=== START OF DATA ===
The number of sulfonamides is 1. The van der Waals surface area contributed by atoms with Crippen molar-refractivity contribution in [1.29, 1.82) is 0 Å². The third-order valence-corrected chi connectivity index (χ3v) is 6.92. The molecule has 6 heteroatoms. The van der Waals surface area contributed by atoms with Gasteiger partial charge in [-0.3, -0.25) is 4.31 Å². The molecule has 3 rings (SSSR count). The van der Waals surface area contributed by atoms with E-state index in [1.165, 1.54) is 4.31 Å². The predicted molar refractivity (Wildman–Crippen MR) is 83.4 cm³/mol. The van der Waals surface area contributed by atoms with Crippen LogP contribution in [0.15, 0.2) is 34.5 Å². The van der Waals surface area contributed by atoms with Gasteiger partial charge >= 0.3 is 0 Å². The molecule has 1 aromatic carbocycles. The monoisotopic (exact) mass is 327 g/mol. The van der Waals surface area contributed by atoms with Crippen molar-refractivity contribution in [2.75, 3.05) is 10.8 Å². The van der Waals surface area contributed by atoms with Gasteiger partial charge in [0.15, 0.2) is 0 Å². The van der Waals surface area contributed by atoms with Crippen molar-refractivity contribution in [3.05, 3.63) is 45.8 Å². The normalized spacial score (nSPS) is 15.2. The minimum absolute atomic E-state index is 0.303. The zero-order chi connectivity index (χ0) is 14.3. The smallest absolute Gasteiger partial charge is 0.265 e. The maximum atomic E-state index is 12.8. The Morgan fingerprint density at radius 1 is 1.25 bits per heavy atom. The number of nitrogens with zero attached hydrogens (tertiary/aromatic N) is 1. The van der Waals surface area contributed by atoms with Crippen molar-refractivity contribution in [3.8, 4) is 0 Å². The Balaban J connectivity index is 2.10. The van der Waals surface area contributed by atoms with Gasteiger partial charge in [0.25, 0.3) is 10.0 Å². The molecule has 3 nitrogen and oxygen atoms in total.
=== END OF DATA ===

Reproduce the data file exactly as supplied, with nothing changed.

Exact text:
The number of sulfonamides is 1. The van der Waals surface area contributed by atoms with Crippen molar-refractivity contribution in [1.29, 1.82) is 0 Å². The third-order valence-corrected chi connectivity index (χ3v) is 6.92. The molecule has 6 heteroatoms. The van der Waals surface area contributed by atoms with Gasteiger partial charge in [-0.3, -0.25) is 4.31 Å². The molecule has 3 rings (SSSR count). The van der Waals surface area contributed by atoms with E-state index in [1.165, 1.54) is 4.31 Å². The predicted molar refractivity (Wildman–Crippen MR) is 83.4 cm³/mol. The van der Waals surface area contributed by atoms with Crippen LogP contribution in [0.15, 0.2) is 34.5 Å². The van der Waals surface area contributed by atoms with Gasteiger partial charge >= 0.3 is 0 Å². The molecule has 1 aromatic carbocycles. The monoisotopic (exact) mass is 327 g/mol. The van der Waals surface area contributed by atoms with Crippen molar-refractivity contribution in [2.75, 3.05) is 10.8 Å². The van der Waals surface area contributed by atoms with Gasteiger partial charge in [0.15, 0.2) is 0 Å². The van der Waals surface area contributed by atoms with Crippen molar-refractivity contribution in [3.05, 3.63) is 45.8 Å². The normalized spacial score (nSPS) is 15.2. The minimum absolute atomic E-state index is 0.303. The zero-order chi connectivity index (χ0) is 14.3. The smallest absolute Gasteiger partial charge is 0.265 e. The maximum atomic E-state index is 12.8. The Morgan fingerprint density at radius 1 is 1.25 bits per heavy atom. The number of nitrogens with zero attached hydrogens (tertiary/aromatic N) is 1. The van der Waals surface area contributed by atoms with Crippen molar-refractivity contribution in [3.8, 4) is 0 Å². The Balaban J connectivity index is 2.10. The van der Waals surface area contributed by atoms with Gasteiger partial charge in [0.25, 0.3) is 10.0 Å². The molecule has 3 nitrogen and oxygen atoms in total.